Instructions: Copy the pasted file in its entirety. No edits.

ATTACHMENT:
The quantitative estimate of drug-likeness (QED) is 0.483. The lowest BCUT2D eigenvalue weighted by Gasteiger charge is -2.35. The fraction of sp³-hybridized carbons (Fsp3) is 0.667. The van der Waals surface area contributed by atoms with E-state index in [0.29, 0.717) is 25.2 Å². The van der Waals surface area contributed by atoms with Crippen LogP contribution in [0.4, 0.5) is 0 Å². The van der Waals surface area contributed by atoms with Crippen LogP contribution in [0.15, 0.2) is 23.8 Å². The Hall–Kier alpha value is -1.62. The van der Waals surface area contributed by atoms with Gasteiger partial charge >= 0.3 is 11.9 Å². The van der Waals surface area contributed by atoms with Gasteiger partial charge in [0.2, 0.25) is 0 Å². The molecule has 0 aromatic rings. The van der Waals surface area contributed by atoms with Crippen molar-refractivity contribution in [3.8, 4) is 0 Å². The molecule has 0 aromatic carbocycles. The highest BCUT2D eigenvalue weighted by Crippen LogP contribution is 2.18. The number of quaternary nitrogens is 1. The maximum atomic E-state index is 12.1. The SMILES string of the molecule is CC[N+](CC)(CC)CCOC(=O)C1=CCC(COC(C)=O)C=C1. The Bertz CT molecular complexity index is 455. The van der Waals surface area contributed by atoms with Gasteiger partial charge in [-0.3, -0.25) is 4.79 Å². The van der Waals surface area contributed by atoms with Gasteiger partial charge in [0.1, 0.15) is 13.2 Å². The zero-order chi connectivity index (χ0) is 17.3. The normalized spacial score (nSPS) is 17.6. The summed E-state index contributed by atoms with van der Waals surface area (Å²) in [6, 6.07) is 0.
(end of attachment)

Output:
The quantitative estimate of drug-likeness (QED) is 0.483. The lowest BCUT2D eigenvalue weighted by Gasteiger charge is -2.35. The fraction of sp³-hybridized carbons (Fsp3) is 0.667. The van der Waals surface area contributed by atoms with E-state index in [0.29, 0.717) is 25.2 Å². The van der Waals surface area contributed by atoms with Crippen LogP contribution in [0.4, 0.5) is 0 Å². The van der Waals surface area contributed by atoms with Crippen LogP contribution in [0.15, 0.2) is 23.8 Å². The Hall–Kier alpha value is -1.62. The van der Waals surface area contributed by atoms with Gasteiger partial charge >= 0.3 is 11.9 Å². The van der Waals surface area contributed by atoms with Gasteiger partial charge in [0.2, 0.25) is 0 Å². The molecule has 0 aromatic rings. The van der Waals surface area contributed by atoms with Crippen molar-refractivity contribution in [3.8, 4) is 0 Å². The molecule has 0 aromatic carbocycles. The highest BCUT2D eigenvalue weighted by Crippen LogP contribution is 2.18. The number of quaternary nitrogens is 1. The maximum atomic E-state index is 12.1. The SMILES string of the molecule is CC[N+](CC)(CC)CCOC(=O)C1=CCC(COC(C)=O)C=C1. The Bertz CT molecular complexity index is 455. The van der Waals surface area contributed by atoms with Gasteiger partial charge in [-0.3, -0.25) is 4.79 Å². The van der Waals surface area contributed by atoms with Gasteiger partial charge in [0.1, 0.15) is 13.2 Å². The zero-order chi connectivity index (χ0) is 17.3. The normalized spacial score (nSPS) is 17.6. The summed E-state index contributed by atoms with van der Waals surface area (Å²) in [6, 6.07) is 0.